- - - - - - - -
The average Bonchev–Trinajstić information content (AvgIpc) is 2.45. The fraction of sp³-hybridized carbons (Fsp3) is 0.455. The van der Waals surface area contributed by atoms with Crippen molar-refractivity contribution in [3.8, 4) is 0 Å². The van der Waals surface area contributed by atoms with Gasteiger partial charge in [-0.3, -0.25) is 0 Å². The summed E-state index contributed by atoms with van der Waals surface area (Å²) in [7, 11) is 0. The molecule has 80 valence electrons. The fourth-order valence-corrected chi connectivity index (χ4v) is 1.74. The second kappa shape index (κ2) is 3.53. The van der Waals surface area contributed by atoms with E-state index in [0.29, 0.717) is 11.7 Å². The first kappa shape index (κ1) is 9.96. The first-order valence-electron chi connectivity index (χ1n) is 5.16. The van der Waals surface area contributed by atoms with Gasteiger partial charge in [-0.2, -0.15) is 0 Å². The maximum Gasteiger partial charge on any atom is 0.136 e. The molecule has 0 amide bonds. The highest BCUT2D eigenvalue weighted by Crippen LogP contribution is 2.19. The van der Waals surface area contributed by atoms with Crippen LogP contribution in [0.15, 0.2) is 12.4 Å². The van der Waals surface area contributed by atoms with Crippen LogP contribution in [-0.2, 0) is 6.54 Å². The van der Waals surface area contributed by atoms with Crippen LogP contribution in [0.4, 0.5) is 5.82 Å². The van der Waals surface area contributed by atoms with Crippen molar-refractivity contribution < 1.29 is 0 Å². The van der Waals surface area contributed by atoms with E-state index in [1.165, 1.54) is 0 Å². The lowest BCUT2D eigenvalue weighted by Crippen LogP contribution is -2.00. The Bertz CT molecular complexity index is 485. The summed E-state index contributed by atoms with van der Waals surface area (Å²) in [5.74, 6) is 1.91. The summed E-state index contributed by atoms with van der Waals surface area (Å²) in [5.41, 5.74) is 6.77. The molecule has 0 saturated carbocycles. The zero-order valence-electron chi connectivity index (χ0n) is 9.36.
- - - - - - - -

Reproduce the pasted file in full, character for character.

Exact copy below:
The average Bonchev–Trinajstić information content (AvgIpc) is 2.45. The fraction of sp³-hybridized carbons (Fsp3) is 0.455. The van der Waals surface area contributed by atoms with Crippen molar-refractivity contribution in [3.8, 4) is 0 Å². The van der Waals surface area contributed by atoms with Gasteiger partial charge in [-0.3, -0.25) is 0 Å². The summed E-state index contributed by atoms with van der Waals surface area (Å²) in [7, 11) is 0. The molecule has 80 valence electrons. The fourth-order valence-corrected chi connectivity index (χ4v) is 1.74. The second kappa shape index (κ2) is 3.53. The van der Waals surface area contributed by atoms with E-state index in [0.29, 0.717) is 11.7 Å². The first kappa shape index (κ1) is 9.96. The first-order valence-electron chi connectivity index (χ1n) is 5.16. The van der Waals surface area contributed by atoms with Gasteiger partial charge in [-0.2, -0.15) is 0 Å². The maximum Gasteiger partial charge on any atom is 0.136 e. The molecule has 0 amide bonds. The highest BCUT2D eigenvalue weighted by Crippen LogP contribution is 2.19. The van der Waals surface area contributed by atoms with Crippen LogP contribution in [0.15, 0.2) is 12.4 Å². The van der Waals surface area contributed by atoms with Crippen LogP contribution in [-0.2, 0) is 6.54 Å². The van der Waals surface area contributed by atoms with Crippen LogP contribution in [0.4, 0.5) is 5.82 Å². The van der Waals surface area contributed by atoms with Crippen molar-refractivity contribution < 1.29 is 0 Å². The van der Waals surface area contributed by atoms with E-state index in [1.165, 1.54) is 0 Å². The lowest BCUT2D eigenvalue weighted by Crippen LogP contribution is -2.00. The Bertz CT molecular complexity index is 485. The summed E-state index contributed by atoms with van der Waals surface area (Å²) in [5.74, 6) is 1.91. The summed E-state index contributed by atoms with van der Waals surface area (Å²) in [5.41, 5.74) is 6.77. The molecule has 0 saturated carbocycles. The zero-order valence-electron chi connectivity index (χ0n) is 9.36.